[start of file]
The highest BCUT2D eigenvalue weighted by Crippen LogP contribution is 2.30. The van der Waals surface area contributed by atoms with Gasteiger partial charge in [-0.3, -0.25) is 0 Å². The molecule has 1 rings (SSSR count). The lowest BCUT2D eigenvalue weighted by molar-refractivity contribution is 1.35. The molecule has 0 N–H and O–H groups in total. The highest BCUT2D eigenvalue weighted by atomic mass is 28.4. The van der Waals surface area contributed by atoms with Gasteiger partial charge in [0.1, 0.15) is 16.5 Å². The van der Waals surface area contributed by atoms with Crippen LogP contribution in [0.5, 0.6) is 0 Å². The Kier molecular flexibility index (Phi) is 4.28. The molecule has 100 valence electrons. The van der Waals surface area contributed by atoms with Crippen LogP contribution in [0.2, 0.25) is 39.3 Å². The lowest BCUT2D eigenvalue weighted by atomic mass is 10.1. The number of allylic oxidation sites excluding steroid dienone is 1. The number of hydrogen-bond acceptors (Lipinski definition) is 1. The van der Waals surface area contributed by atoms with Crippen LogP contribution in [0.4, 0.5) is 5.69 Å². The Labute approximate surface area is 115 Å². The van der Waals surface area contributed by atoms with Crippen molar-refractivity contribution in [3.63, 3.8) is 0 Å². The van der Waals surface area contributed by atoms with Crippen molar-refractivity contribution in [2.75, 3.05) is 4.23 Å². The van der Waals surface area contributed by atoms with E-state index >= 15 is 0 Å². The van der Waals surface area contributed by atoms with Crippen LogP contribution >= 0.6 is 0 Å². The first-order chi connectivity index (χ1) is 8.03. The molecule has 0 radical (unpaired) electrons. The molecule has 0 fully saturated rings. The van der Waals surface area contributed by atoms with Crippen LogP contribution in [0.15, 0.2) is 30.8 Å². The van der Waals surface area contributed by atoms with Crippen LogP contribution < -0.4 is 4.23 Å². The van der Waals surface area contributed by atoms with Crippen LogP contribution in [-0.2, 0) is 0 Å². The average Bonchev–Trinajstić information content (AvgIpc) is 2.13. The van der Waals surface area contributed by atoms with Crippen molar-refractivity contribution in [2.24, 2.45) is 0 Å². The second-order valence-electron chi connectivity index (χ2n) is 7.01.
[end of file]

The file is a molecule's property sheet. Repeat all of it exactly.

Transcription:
The highest BCUT2D eigenvalue weighted by Crippen LogP contribution is 2.30. The van der Waals surface area contributed by atoms with Gasteiger partial charge in [-0.3, -0.25) is 0 Å². The molecule has 1 rings (SSSR count). The lowest BCUT2D eigenvalue weighted by molar-refractivity contribution is 1.35. The molecule has 0 N–H and O–H groups in total. The highest BCUT2D eigenvalue weighted by atomic mass is 28.4. The van der Waals surface area contributed by atoms with Gasteiger partial charge in [0.1, 0.15) is 16.5 Å². The van der Waals surface area contributed by atoms with Crippen LogP contribution in [0.5, 0.6) is 0 Å². The Kier molecular flexibility index (Phi) is 4.28. The molecule has 100 valence electrons. The van der Waals surface area contributed by atoms with Crippen LogP contribution in [0.2, 0.25) is 39.3 Å². The lowest BCUT2D eigenvalue weighted by atomic mass is 10.1. The number of allylic oxidation sites excluding steroid dienone is 1. The number of hydrogen-bond acceptors (Lipinski definition) is 1. The van der Waals surface area contributed by atoms with Crippen LogP contribution in [0.4, 0.5) is 5.69 Å². The Labute approximate surface area is 115 Å². The van der Waals surface area contributed by atoms with Crippen molar-refractivity contribution in [3.63, 3.8) is 0 Å². The van der Waals surface area contributed by atoms with Crippen molar-refractivity contribution in [2.75, 3.05) is 4.23 Å². The van der Waals surface area contributed by atoms with E-state index >= 15 is 0 Å². The van der Waals surface area contributed by atoms with Crippen LogP contribution >= 0.6 is 0 Å². The first-order chi connectivity index (χ1) is 8.03. The molecule has 0 radical (unpaired) electrons. The molecule has 0 fully saturated rings. The van der Waals surface area contributed by atoms with Crippen LogP contribution in [0.15, 0.2) is 30.8 Å². The van der Waals surface area contributed by atoms with Crippen LogP contribution < -0.4 is 4.23 Å². The van der Waals surface area contributed by atoms with Crippen LogP contribution in [-0.2, 0) is 0 Å². The average Bonchev–Trinajstić information content (AvgIpc) is 2.13. The van der Waals surface area contributed by atoms with Crippen molar-refractivity contribution in [2.24, 2.45) is 0 Å². The second-order valence-electron chi connectivity index (χ2n) is 7.01.